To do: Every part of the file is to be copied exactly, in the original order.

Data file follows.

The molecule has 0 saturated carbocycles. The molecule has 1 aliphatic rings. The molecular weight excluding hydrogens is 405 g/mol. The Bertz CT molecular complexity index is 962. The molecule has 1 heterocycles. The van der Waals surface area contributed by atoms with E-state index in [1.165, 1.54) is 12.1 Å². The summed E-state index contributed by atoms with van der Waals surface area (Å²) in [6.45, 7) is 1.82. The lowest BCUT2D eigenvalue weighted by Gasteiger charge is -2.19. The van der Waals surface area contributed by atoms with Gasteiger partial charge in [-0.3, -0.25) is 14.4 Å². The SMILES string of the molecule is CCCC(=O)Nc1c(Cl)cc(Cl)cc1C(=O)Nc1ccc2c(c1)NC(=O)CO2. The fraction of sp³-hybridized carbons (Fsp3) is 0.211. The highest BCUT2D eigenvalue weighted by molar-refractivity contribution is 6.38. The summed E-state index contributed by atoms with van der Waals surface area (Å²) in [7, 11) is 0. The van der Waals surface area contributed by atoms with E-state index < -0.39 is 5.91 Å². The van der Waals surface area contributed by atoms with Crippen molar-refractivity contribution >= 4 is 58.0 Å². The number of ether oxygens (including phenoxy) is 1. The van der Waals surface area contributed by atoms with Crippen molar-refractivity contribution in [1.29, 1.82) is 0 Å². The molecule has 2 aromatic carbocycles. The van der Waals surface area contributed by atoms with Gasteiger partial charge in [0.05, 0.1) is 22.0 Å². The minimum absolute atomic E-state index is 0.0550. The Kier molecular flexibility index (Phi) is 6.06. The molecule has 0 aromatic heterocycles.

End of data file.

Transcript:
The molecule has 0 saturated carbocycles. The molecule has 1 aliphatic rings. The molecular weight excluding hydrogens is 405 g/mol. The Bertz CT molecular complexity index is 962. The molecule has 1 heterocycles. The van der Waals surface area contributed by atoms with E-state index in [1.165, 1.54) is 12.1 Å². The summed E-state index contributed by atoms with van der Waals surface area (Å²) in [6.45, 7) is 1.82. The lowest BCUT2D eigenvalue weighted by Gasteiger charge is -2.19. The van der Waals surface area contributed by atoms with Gasteiger partial charge in [-0.3, -0.25) is 14.4 Å². The SMILES string of the molecule is CCCC(=O)Nc1c(Cl)cc(Cl)cc1C(=O)Nc1ccc2c(c1)NC(=O)CO2. The fraction of sp³-hybridized carbons (Fsp3) is 0.211. The highest BCUT2D eigenvalue weighted by molar-refractivity contribution is 6.38. The summed E-state index contributed by atoms with van der Waals surface area (Å²) in [7, 11) is 0. The van der Waals surface area contributed by atoms with E-state index < -0.39 is 5.91 Å². The van der Waals surface area contributed by atoms with Crippen molar-refractivity contribution >= 4 is 58.0 Å². The number of ether oxygens (including phenoxy) is 1. The van der Waals surface area contributed by atoms with Crippen molar-refractivity contribution in [1.29, 1.82) is 0 Å². The molecule has 2 aromatic carbocycles. The van der Waals surface area contributed by atoms with Gasteiger partial charge in [0.05, 0.1) is 22.0 Å². The minimum absolute atomic E-state index is 0.0550. The Kier molecular flexibility index (Phi) is 6.06. The molecule has 0 aromatic heterocycles.